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      Blunted epidermal L-tryptophan metabolism in vitiligo affects immune response and ROS scavenging by Fenton chemistry, part 2: Epidermal H2O2/ONOO(-)-mediated stress in vitiligo hampers indoleamine 2,3-dioxygenase and aryl hydrocarbon receptor-mediated immune response signaling.

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          Abstract

          Vitiligo is characterized by a mostly progressive loss of the inherited skin color. The cause of the disease is still unknown, despite accumulating in vivo and in vitro evidence of massive oxidative stress via hydrogen peroxide (H(2)O(2)) and peroxynitrite (ONOO(-)) in the skin of affected individuals. The most favored hypothesis is based on autoimmune mechanisms. Since depletion of the essential amino acid L-tryptophan (Trp) severely affects various immune responses, we here looked at Trp metabolism and signaling in these patients. Our in vivo and in vitro data revealed total absence of epidermal Trp hydroxylase activities and the presence of H(2)O(2)/ONOO(-) deactivated indoleamine 2,3-dioxygenase. Aryl hydrocarbon receptor signaling is severely impaired despite the ligand (Trp dimer) being formed, as shown by mass spectrometry. Loss of this signal is supported by the absence of downstream signals (COX-2 and CYP1A1) as well as regulatory T-lymphocytes and by computer modeling. In vivo Fourier transform Raman spectroscopy confirmed the presence of Trp metabolites together with H(2)O(2) supporting deprivation of the epidermal Trp pool by Fenton chemistry. Taken together, our data support a long-expressed role for in loco redox balance and a distinct immune response. These insights could open novel treatment strategies for this disease.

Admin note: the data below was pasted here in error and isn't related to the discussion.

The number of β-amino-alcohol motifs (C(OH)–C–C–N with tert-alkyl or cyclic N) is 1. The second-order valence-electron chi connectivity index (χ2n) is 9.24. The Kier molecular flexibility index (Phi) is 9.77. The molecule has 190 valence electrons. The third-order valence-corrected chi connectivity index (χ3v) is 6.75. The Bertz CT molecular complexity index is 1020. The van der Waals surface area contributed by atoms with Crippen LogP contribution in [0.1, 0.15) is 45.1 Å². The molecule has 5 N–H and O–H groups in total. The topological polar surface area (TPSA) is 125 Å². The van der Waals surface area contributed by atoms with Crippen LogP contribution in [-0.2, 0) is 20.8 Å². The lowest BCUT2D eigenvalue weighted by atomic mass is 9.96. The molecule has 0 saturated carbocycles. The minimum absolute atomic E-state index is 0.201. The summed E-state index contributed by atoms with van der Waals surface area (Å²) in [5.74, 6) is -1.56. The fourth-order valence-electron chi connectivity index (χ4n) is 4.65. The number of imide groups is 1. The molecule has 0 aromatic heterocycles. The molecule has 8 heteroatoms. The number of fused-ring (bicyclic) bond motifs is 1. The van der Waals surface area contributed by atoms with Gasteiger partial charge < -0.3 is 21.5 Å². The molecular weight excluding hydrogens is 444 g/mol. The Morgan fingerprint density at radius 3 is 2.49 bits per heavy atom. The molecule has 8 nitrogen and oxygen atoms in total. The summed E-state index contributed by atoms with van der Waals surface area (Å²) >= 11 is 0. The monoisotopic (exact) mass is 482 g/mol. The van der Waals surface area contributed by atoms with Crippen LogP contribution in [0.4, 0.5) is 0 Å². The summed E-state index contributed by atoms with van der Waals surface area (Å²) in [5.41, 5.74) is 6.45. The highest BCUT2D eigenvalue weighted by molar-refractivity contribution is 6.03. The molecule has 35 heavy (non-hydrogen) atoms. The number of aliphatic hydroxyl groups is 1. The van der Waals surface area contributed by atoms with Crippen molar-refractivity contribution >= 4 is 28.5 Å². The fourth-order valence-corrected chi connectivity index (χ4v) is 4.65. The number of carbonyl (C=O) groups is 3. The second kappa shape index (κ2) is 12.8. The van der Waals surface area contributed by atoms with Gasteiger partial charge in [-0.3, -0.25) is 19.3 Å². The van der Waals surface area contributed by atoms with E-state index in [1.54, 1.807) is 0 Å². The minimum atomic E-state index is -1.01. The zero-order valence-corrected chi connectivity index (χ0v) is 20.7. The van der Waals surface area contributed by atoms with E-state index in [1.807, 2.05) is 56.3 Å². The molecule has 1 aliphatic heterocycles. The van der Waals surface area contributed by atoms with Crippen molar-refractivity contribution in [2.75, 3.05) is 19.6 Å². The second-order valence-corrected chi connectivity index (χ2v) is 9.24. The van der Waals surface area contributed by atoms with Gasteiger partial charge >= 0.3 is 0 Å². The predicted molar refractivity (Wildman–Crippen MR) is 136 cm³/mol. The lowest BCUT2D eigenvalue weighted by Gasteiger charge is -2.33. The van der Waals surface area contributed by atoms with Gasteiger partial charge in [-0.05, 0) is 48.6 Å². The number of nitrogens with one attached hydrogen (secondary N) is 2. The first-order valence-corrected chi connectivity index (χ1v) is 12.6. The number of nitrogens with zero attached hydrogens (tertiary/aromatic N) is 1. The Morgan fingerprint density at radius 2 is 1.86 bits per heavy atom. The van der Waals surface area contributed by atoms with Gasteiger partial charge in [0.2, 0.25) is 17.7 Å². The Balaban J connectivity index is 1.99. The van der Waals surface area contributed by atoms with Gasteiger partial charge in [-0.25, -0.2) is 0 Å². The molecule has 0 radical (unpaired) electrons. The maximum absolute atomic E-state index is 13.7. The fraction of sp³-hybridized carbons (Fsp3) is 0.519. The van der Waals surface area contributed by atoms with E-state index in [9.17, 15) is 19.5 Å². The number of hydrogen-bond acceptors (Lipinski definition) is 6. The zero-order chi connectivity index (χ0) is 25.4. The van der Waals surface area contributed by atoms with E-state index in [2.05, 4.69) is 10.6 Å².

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          Author and article information

          Journal
          FASEB J.
          FASEB journal : official publication of the Federation of American Societies for Experimental Biology
          1530-6860
          0892-6638
          Jun 2012
          : 26
          : 6
          Affiliations
          [1 ] Institute for Pigmentary Disorders, E. M. Arndt University, Greifswald, Germany. k.schallreuter@bradford.ac.uk
          Article
          fj.11-201897
          10.1096/fj.11-201897
          22415306

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